Research Hydraulic Engineer Tim Welp with the Coastal Hydraulics Laboratory explained that the study evaluated the chains’ performance of fouling and entanglement during actual dredging activities by using three types of underwater camera systems. Monitoring equipment included a high-frequency acoustic camera (3.0 MHz high resolution/high definition imaging sonar) mounted on a pan/tilt rotator assembly, a high definition camera with lights and GoPro cameras in underwater housings. The study also evaluated the ability to use underwater camera systems to monitor dredging equipment during real-time dredging operations. The cameras were mounted on the dragpipe near the draghead of the dredge.

“While water turbidity really limited data quality of the high definition and GoPro camera systems, images collected with the acoustic camera were so good that we were able to discriminate individual links in the ½-inch diameter chain and ‘see’ sediment interactions with the draghead and chains that, to my knowledge, had not been done before,” Welp said.

Dredge movement unrestricted

“This study demonstrated that the chains could be deployed as designed on an operating dredge without entanglement or restriction to dredging activities,” Dickerson said.

The effectiveness of the chains in reducing entrainment of sea turtles is still being evaluated, but the study demonstrated for the first time that high-frequency acoustic cameras could be successfully used to monitor dredging equipment and dredging operations, as well as sea life, during ongoing dredging activities.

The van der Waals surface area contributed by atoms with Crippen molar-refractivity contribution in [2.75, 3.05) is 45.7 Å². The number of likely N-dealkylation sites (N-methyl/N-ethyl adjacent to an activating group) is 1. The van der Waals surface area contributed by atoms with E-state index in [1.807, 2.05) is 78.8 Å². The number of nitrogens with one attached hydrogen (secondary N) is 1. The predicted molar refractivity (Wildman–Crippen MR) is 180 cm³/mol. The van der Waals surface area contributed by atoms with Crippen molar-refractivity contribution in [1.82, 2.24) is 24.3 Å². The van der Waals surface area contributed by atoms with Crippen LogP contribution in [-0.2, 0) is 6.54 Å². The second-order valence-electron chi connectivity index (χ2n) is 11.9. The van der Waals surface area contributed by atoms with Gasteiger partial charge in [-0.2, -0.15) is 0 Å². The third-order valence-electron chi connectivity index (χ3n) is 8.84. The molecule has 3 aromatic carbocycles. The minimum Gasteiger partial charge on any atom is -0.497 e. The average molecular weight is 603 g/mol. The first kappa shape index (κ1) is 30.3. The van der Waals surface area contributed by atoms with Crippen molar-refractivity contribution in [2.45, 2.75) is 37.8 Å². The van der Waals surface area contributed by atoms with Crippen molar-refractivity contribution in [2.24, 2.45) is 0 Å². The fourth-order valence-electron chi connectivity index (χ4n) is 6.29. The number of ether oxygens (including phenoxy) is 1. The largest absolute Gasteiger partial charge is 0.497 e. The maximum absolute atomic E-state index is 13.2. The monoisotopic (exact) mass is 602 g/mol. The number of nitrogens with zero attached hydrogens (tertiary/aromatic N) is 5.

Dickerson emphasized that the results of this study will have direct application for all hopper dredging projects with potential entrainment issues of protected resources. Over the past 30 years, significant resources have been invested in developing methods to minimize impacts to protected resources, such as sea turtles, during dredging.

This new tool provides the U.S. dredging industry more flexibility in the management options for sea turtle protection – and potentially other species – since issues related to potential entrainment of sea turtles and other sea life during dredging projects is a primary concern for USACE, the dredging industry and regulatory agencies.

“This is a prime example of how our researchers can develop scientifically sound, innovative solutions to environmental challenges from dredging projects. We understand the value of teamwork and technical excellence to provide exceptional products for our customers,” Dickerson said.